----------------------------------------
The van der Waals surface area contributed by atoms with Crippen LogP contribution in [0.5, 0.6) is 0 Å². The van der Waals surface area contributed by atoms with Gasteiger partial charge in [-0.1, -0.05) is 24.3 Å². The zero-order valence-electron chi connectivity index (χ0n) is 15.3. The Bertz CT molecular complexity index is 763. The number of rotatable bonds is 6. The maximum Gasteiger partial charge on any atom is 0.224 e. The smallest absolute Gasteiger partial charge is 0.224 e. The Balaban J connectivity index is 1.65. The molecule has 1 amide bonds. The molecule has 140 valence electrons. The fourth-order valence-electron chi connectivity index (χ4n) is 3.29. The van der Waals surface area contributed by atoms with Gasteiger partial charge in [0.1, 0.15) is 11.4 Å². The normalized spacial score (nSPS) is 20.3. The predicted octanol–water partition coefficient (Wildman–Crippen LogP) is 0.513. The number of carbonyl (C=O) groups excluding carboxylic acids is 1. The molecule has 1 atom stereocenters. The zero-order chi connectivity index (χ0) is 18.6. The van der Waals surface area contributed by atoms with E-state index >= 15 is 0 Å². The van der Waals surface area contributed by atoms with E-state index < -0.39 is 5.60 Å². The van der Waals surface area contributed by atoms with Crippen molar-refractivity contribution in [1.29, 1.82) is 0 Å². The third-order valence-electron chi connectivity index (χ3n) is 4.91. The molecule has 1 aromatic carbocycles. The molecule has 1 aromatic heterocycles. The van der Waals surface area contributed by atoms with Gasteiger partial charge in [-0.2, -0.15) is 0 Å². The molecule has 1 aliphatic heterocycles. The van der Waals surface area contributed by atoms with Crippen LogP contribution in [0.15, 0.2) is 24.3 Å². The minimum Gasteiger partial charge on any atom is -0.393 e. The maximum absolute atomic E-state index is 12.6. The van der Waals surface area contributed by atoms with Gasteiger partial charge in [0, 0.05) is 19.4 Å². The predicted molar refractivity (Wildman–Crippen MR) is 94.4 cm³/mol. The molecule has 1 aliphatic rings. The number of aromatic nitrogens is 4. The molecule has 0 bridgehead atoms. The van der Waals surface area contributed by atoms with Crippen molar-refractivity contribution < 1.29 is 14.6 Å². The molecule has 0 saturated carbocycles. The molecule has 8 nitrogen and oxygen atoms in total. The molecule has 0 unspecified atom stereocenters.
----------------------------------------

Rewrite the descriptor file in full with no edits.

The van der Waals surface area contributed by atoms with Crippen LogP contribution in [0.5, 0.6) is 0 Å². The van der Waals surface area contributed by atoms with Gasteiger partial charge in [-0.1, -0.05) is 24.3 Å². The zero-order valence-electron chi connectivity index (χ0n) is 15.3. The Bertz CT molecular complexity index is 763. The number of rotatable bonds is 6. The maximum Gasteiger partial charge on any atom is 0.224 e. The smallest absolute Gasteiger partial charge is 0.224 e. The Balaban J connectivity index is 1.65. The molecule has 1 amide bonds. The molecule has 140 valence electrons. The fourth-order valence-electron chi connectivity index (χ4n) is 3.29. The van der Waals surface area contributed by atoms with Gasteiger partial charge in [0.1, 0.15) is 11.4 Å². The normalized spacial score (nSPS) is 20.3. The predicted octanol–water partition coefficient (Wildman–Crippen LogP) is 0.513. The number of carbonyl (C=O) groups excluding carboxylic acids is 1. The molecule has 1 atom stereocenters. The zero-order chi connectivity index (χ0) is 18.6. The van der Waals surface area contributed by atoms with E-state index >= 15 is 0 Å². The van der Waals surface area contributed by atoms with E-state index < -0.39 is 5.60 Å². The van der Waals surface area contributed by atoms with Crippen molar-refractivity contribution in [1.29, 1.82) is 0 Å². The third-order valence-electron chi connectivity index (χ3n) is 4.91. The molecule has 1 aromatic carbocycles. The molecule has 1 aromatic heterocycles. The van der Waals surface area contributed by atoms with Gasteiger partial charge in [-0.2, -0.15) is 0 Å². The molecule has 1 aliphatic heterocycles. The van der Waals surface area contributed by atoms with Crippen LogP contribution in [0.15, 0.2) is 24.3 Å². The minimum Gasteiger partial charge on any atom is -0.393 e. The maximum absolute atomic E-state index is 12.6. The van der Waals surface area contributed by atoms with Gasteiger partial charge in [0, 0.05) is 19.4 Å². The predicted molar refractivity (Wildman–Crippen MR) is 94.4 cm³/mol. The molecule has 1 aliphatic rings. The number of aromatic nitrogens is 4. The molecule has 0 bridgehead atoms. The van der Waals surface area contributed by atoms with Crippen molar-refractivity contribution < 1.29 is 14.6 Å². The molecule has 0 saturated carbocycles. The molecule has 8 nitrogen and oxygen atoms in total. The molecule has 0 unspecified atom stereocenters.